Art and Design (Create)
"Every child is an artist. The problem is how to remain an artist once we grow up."
At Burston and Tivetshall Primary Schools, we are dedicated to nurturing self-expression, fostering creativity, instilling confidence, and encouraging a strong sense of individual identity through the wonderful world of art and design. Our goal is to ignite a passion for art within our students while helping them grasp how art and design both reflect and shape our rich history and heritage, contributing to the diverse cultures and creativity of societies worldwide. We follow the National Curriculum, striving to engage, inspire, and challenge our children, equipping them with the knowledge and skills to experiment, invent, and create their own unique works of art, craft, and design. As they progress, we guide them to think critically and develop a deeper understanding of art and design.
Curriculum Coverage: Reflecting Diversity and Uniqueness
Our approach to the art and design curriculum is to offer mirrors in which children can see themselves reflected and windows through which they can explore the lives and stories of people from diverse backgrounds. We carefully select subject content from the National Curriculum and craft schemes of work that represent the unique community we serve.
Curriculum Progression: Three Interrelated Strands of Knowledge
Our art curriculum is built upon three interrelated strands of knowledge:
Procedural knowledge represents the skills of an artist. We ensure vertical integration, allowing students to revisit and deepen their knowledge and understanding as they progress through different year groups. This knowledge is presented as our broad "learning aims." For instance, students learn how to analyze works of art, a skill taught in every year group from year one to year six. As they move through the school, they encounter a wider range of artworks in various media and are taught to analyze them in increasingly complex ways. This approach is supported by the use of the SOLO taxonomy, enabling students to deepen their knowledge and understanding within their year groups and fostering a mastery approach to our curriculum.
Disciplinary knowledge in art and design involves the interpretation of the seven elements, their use, and combination to create specific and desired effects. It also entails the critical evaluation of artists' work, including their style and techniques. We introduce students to disciplinary knowledge through seven "Big Ideas," which include concepts like Line, Shape, Color, Value, Texture, Space, and Form. These "Big Ideas" are taught, revisited, and referenced in every year group as students progress through school. This development of disciplinary knowledge helps students understand how artists use these elements to focus on specific aspects of their work.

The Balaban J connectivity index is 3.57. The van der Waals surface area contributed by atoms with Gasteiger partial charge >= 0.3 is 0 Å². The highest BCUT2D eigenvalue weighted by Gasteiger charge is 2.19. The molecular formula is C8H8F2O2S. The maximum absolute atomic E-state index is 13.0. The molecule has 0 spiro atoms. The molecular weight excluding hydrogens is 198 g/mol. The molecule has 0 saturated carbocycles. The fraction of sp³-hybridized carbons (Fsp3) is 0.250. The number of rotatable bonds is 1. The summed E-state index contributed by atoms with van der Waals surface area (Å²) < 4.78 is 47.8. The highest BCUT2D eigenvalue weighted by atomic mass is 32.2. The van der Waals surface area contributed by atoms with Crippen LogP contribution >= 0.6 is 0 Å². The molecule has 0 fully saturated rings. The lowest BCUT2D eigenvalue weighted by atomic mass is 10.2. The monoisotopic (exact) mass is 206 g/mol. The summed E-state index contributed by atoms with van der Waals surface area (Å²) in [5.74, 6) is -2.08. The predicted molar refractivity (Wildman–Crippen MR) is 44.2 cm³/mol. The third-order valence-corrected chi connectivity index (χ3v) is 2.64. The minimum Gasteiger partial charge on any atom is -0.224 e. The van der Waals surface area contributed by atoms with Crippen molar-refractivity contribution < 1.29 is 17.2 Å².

Substantive knowledge represents the art content taught in each year group, presented as specific "learning outcomes." We make sure that our curriculum highlights and celebrates the cultural heritage of our students. As we work toward developing an anti-racist curriculum, we deliberately select aspects of art and artists/designers to ensure that our curriculum is representative of and sensitive to the community we serve.
Repetition and Retrieval: Building Strong Foundations
Our Art and Design curriculum relies on high levels of repetition to enable our students to achieve more and remember more as they progress through school. Procedural knowledge and disciplinary knowledge are revisited and developed in every class from year one to year six, ensuring that students reach the end of Key Stage Two with the ability to apply the skills and conceptual frameworks of artists with a high degree of independence.
Throughout their Art and Design projects, we share significant amounts of substantive and disciplinary knowledge with our students. Specific learning outcomes guide what we want them to know, remember, and apply. Sketchbooks are used for focused practice to develop and embed specific skills during the project. Additionally, books are placed in the reading areas of classrooms, allowing students to access their work and the work of others. Teachers also set aside time over subsequent terms to revisit these books, providing opportunities for reflection, discussion, and recall.
Assessment: Evaluating Knowledge Application
We believe that Art and Design go beyond just knowing about artists, movements, or media. Therefore, we assess our students' ability to apply their knowledge with a final assessment piece at the end of each project. This assessment includes analyzing an unseen artwork related to the area of art studied during the project. Students use the knowledge and skills they have developed to analyze the piece. This assessment, along with the child's own composition, provides valuable insights into how well the children are learning the curriculum.